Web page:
Google Advertises Busted Triamazon Cancer Cure

After yesterday’s raids by the MHRA on suspect dodgy pill sellers and their ‘Internet Day of Action’, perhaps one of the largest profiteers from such schemes will get away with it.

Google has been quite happy to take money from to show adverts for the site and the hugely overpriced food supplement pretending to be a miracle cancer cure.

This is despite the fact that Google has a clear policy that it will not do such things. As part of its advertising terms it says that it will not take adverts for:

Miracle Cures
Advertising is not permitted for the promotion of miracle cures, such as ‘Cure cancer overnight!’

Furthermore, by taking money for such adverts, Google will be in contravention of the Cancer Act of 1939 which says,

No person shall take any part in the publication of any advertisement—

containing an offer to treat any person for cancer, or to prescribe any remedy therefor, or to give any advice in connection with the treatment thereof

People do get prosecuted under the terms of this Act. Trading Standards have a duty to enforce it. However, as Trading Standards tend to be highly fragmented across local councils, none of them appear to want to take on the Google giant. I believe Westminster Trading Standards as their UK address is given as,

Google UK Ltd
Belgrave House
76 Buckingham Palace Road
United Kingdom
Phone: +44 (0)20-7031-3000
Fax: +44 (0)20-7031-3001

However, Westminster undoubtedly have many higher priorities making sure dodgy plumbers do not rip off senile old ladies who live on Buckingham Palace Road.

I have complained to Google before about similar issues and also to Trading Standards. Ignored, so far. Google should be policing their own noble ‘do no evil’ terms, and if they cannot they should be prosecuted where they flout the law. Perhaps the MHRA, as part of their Internet day of action, could tackle one of the largest advertisers on the web. Google has the power to make or break such companies. The MHRA ought to be concerned.

3 Comments on Google Advertises Busted Triamazon Cancer Cure

  1. Ironic, given that your pages can be pulled so easily with just a single complaint from an affronted quack. Somewhat hypocritical of google – but I guess you don’t pay them like the advertisers do.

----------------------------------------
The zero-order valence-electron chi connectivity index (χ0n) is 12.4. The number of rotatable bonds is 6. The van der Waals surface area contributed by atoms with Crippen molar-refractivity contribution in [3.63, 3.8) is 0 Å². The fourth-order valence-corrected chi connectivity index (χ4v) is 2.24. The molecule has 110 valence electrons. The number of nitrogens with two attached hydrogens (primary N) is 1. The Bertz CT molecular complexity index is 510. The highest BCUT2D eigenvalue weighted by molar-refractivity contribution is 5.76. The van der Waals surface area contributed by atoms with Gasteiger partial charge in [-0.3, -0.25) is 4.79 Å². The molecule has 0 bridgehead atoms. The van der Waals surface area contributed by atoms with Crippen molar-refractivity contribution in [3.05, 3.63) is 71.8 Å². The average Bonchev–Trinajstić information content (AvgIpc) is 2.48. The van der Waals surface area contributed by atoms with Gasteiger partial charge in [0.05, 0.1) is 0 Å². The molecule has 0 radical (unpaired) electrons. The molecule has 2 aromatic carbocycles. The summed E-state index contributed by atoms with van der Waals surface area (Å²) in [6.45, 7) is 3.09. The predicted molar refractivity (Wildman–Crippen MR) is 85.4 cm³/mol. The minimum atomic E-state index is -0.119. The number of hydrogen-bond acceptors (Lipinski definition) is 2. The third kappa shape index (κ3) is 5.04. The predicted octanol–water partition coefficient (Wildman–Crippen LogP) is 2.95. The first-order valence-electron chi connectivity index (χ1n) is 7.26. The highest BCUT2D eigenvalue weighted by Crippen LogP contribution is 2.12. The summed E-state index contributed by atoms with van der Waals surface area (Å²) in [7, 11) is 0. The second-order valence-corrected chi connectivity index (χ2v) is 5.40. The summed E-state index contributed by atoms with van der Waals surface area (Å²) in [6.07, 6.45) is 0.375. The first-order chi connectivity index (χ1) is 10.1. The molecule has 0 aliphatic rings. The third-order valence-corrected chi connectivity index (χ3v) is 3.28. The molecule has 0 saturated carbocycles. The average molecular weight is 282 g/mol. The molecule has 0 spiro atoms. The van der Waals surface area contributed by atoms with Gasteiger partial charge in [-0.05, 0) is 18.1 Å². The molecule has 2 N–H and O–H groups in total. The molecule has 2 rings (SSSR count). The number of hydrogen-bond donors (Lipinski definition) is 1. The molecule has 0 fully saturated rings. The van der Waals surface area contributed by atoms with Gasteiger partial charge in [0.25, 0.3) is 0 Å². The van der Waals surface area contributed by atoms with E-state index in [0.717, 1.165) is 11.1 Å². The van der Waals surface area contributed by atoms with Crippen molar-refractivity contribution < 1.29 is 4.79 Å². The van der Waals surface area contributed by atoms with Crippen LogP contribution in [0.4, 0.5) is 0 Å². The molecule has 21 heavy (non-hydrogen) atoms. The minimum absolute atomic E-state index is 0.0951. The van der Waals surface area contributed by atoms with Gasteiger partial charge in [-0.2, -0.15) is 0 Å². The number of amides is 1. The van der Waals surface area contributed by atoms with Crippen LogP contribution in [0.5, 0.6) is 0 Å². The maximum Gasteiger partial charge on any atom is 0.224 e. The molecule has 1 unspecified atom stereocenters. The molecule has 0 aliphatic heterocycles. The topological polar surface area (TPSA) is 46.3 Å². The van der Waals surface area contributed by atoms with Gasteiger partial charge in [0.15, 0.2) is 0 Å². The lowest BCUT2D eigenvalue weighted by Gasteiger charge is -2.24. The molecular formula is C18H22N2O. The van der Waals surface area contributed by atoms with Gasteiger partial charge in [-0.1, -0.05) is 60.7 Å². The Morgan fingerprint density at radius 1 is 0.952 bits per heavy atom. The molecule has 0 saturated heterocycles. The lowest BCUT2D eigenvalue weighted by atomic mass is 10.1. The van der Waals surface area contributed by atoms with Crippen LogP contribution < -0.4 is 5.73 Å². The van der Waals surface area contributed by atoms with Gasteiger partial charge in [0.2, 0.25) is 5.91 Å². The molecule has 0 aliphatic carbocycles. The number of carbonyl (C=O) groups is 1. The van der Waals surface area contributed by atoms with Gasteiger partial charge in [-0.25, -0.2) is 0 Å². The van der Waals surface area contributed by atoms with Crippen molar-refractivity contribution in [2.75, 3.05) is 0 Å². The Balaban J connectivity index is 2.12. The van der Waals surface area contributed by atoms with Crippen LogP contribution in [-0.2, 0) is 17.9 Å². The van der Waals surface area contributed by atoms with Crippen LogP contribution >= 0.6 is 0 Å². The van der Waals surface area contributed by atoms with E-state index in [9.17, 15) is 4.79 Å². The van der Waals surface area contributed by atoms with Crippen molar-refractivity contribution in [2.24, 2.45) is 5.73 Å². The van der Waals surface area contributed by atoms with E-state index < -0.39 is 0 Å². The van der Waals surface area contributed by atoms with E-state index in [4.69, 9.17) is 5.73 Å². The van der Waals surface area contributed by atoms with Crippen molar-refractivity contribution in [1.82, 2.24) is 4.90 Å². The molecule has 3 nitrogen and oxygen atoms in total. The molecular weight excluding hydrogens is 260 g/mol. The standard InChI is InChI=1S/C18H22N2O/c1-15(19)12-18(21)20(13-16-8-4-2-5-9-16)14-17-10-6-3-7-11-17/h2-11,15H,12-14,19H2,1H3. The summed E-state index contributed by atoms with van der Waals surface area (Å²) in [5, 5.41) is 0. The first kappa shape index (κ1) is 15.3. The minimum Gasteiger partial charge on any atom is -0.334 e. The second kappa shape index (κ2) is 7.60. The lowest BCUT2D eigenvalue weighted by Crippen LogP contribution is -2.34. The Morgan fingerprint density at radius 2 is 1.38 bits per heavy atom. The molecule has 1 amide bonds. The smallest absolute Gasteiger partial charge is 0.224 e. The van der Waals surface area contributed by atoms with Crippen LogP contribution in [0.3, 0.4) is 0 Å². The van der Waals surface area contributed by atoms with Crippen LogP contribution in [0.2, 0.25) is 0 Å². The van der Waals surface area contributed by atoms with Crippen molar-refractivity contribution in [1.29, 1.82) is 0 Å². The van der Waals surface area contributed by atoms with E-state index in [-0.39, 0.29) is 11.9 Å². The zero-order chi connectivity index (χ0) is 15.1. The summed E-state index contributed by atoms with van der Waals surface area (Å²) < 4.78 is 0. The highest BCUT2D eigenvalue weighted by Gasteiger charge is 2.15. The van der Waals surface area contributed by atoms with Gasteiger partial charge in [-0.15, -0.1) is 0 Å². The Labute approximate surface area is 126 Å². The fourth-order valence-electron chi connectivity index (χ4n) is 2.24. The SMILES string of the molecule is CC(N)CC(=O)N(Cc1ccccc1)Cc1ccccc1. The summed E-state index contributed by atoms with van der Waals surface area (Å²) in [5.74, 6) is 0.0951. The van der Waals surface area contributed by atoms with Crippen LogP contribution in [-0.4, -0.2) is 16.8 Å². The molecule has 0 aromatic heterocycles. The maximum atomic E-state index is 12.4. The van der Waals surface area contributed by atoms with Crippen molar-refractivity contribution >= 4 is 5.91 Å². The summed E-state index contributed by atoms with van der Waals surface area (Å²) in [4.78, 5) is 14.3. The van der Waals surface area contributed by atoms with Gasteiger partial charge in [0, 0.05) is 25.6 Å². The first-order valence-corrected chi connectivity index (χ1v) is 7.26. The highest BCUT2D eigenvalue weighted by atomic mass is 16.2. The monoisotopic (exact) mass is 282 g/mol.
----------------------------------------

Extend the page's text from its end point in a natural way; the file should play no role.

I was also amused by the ad underneath the one show illustrating this post – “positive pain relief – more effective than acupunture”. So, not going up against analgesia then?

  2. “Leafing” though your site…
    Even whilse it’s down it’s fab.
    I can’t believe the people that will do and say anything for Greed.
    But I should know better.
    Never give an inch.
    To quote the B man :
    “Believe nothing, no matter where you read it, or who said it, no matter if I have said it, unless it agrees with your own reason and your own common sense.”


  3. No apologies for commenting on an old article.

    It seems there are two degrees of committing an offence under the Cancer Act 1939, that of doing it knowingly or unknowingly. Given Google Advertising’s automated processes I would have thought that they would have accepted the placement of the advert without it passing human eyes. They are running a risk by doing this but they do tend to respond, with a human this time, to any complaints made. They would be foolish to retain a given advert if it’s pointed out to them that it is in breach and they do have a procedure for doing this.

    Either way they would still strictly be in breach if they carried such an ad, but newspaper editors*, for example, have in the past been able to use the defence that not every single ad passed their eyes before publication. Even though they are ultimately responsible for all content they publish, this position has been used in successfully when a prosecution was brought.

    My point is that automated online advertising is not inherently evil. Only those ads that remain up after a complaint is received are.


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